Ringworm (Tinea) - Barber’s itch


What Is It?

Ringworm, also called tinea, is a skin infection caused by fungi, microscopic organisms that are similar to yeast and molds. It does not have any relation to worms, but is called “ringworm” because the infection can produce ring-shaped patches on the skin that have red, wavy, wormlike borders.

Although ringworm can affect almost any portion of the body from head to toe, it favors places that are dark and moist, such as skin in the groin area, the spaces between the toes and the deep skin folds of obese people. People can catch ringworm in several different ways, including:

  • Direct skin-to-skin contact with an infected person
  • Playing with, or caring for, an infected pet or farm animal
  • Using an infected person’s clothing, shoes or personal grooming items such as combs, brushes or towels
  • Sharing an infected child’s toys, especially stuffed toys
  • Touching a contaminated surface — Some common high-risk surfaces include floors in bathrooms, showers and locker rooms; shower stalls; gym mats; and pool decks, especially at school or community pools. In general, any surface that is used by many different people can carry ringworm, especially if the surface is also wet or damp. Even contaminated carpets and couches can spread the infection.

Depending on its specific location, tinea may be known by a more common name, such as athlete’s foot or jock itch. The various types of ringworm include:

  • Ringworm of the scalp — This infection, also known as tinea capitis, causes patches of hair loss on the scalp. It is especially common among children aged 3 to 9, particularly children who live in crowded conditions in urban areas. Scalp ringworm spreads on contaminated combs, brushes, hats and pillows, and it may occur in epidemics in schools and day-care centers.
  • Barber’s itch (ringworm of the beard) — This fungal infection affects bearded areas of the face and neck in adult men.
  • Ringworm of the body — Ringworm of the body, also known as tinea corporis, involves the non-hairy skin of the face, trunk, arms or legs. Of all types of ringworm, tinea corporis is the one that most often produces the classic, ring-shaped patches with wormlike borders. Ringworm of the body occurs in people of all ages and races, with women affected as often as men.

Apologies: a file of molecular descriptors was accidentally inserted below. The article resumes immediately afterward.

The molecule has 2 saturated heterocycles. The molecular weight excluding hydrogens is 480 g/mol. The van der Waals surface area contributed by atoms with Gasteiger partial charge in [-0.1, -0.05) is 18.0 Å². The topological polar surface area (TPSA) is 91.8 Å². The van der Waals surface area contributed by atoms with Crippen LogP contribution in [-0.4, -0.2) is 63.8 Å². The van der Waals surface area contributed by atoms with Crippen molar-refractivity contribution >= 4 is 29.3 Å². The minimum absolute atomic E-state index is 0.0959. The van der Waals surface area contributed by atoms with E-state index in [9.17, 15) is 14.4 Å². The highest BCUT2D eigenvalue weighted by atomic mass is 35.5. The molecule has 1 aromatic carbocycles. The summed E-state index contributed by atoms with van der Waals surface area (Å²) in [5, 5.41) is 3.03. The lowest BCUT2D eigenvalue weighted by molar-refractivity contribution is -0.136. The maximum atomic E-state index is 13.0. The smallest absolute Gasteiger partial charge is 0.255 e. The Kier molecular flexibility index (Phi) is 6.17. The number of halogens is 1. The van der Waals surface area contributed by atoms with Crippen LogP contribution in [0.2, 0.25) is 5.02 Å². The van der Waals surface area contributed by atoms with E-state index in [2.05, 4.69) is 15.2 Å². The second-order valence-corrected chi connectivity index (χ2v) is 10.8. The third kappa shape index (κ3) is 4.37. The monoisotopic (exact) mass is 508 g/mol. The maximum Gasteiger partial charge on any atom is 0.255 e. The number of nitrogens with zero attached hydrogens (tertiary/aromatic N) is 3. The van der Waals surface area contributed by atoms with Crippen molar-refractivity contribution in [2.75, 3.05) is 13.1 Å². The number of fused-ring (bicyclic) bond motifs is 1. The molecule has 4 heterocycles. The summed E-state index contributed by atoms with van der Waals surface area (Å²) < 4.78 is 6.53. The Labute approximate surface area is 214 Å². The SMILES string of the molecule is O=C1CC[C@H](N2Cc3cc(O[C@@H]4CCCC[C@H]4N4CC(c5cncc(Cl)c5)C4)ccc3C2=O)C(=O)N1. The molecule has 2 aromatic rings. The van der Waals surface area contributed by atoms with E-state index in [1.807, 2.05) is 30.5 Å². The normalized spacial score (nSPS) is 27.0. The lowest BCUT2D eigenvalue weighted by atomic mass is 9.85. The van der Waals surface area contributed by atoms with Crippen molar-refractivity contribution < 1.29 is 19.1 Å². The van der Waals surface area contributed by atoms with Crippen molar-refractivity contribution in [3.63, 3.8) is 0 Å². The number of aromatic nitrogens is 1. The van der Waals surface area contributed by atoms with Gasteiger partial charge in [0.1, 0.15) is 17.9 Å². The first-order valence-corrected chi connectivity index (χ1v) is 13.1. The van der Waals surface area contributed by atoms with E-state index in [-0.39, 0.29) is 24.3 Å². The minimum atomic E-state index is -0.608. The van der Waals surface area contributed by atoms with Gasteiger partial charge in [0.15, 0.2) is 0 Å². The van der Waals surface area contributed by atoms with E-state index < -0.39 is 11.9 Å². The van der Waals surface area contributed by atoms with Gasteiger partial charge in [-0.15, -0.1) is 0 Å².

• Jock itch (ringworm of the groin) — This infection, also known as tinea cruris, typically causes itchy, scaly, red patches of skin on the groin area. It most often affects teen-age and adult men, especially those who are obese, or who wear tight-fitting underwear. It is the most common type of tinea.
  • Athlete’s foot (ringworm of the foot) — Athlete’s foot, also known as tinea pedis, is the second most common form of tinea. In some individuals, the fungus attacks not only the skin of the foot but also the toenails. Athlete’s foot is often acquired by walking barefoot on contaminated floors, especially in gyms and locker rooms.

Doctors estimate that at least 20 percent of all people will develop tinea at some time during life. People with a higher-than-average risk of fungal skin infection include people who live in hot, humid climates; athletes, especially swimmers; children in day care; people who work with animals; obese people with deep, moist skin folds; and anyone whose immune defenses are weakened by illness (HIV, organ transplant, some cancers) or by medications.


Symptoms of ringworm vary, depending on the site of the infection:

  • Ringworm of the scalp — Symptoms can include a diffuse, itchy, scaling of the scalp that resembles dandruff; itchy, scaly, round patches of hair loss on the scalp; black-dot ringworm in which stubs of broken hairs form a dotted pattern on the scalp; or kerion, a thick, nodular, patch of inflamed skin that may ooze pus
  • Barber’s itch — Symptoms often include kerion and crusted skin. Bearded areas of the face and neck are affected.
  • Ringworm of the body — This infection produces itchy, red, scaly, round patches with a raised border. Individual patches are usually less than 5 centimeters (2 inches) in diameter, and may occur singly or in groups of three to four.
  • Jock itch — Jock itch causes red, scaly patches that may itch or burn. These patches usually occur on the groin area and upper thigh, but not on the penis or scrotum.
  • Athlete’s foot — Athlete’s foot produces areas of redness, scaling or cracked skin on the feet, especially between the toes. The affected skin may itch or burn, and the feet may have a strong odor.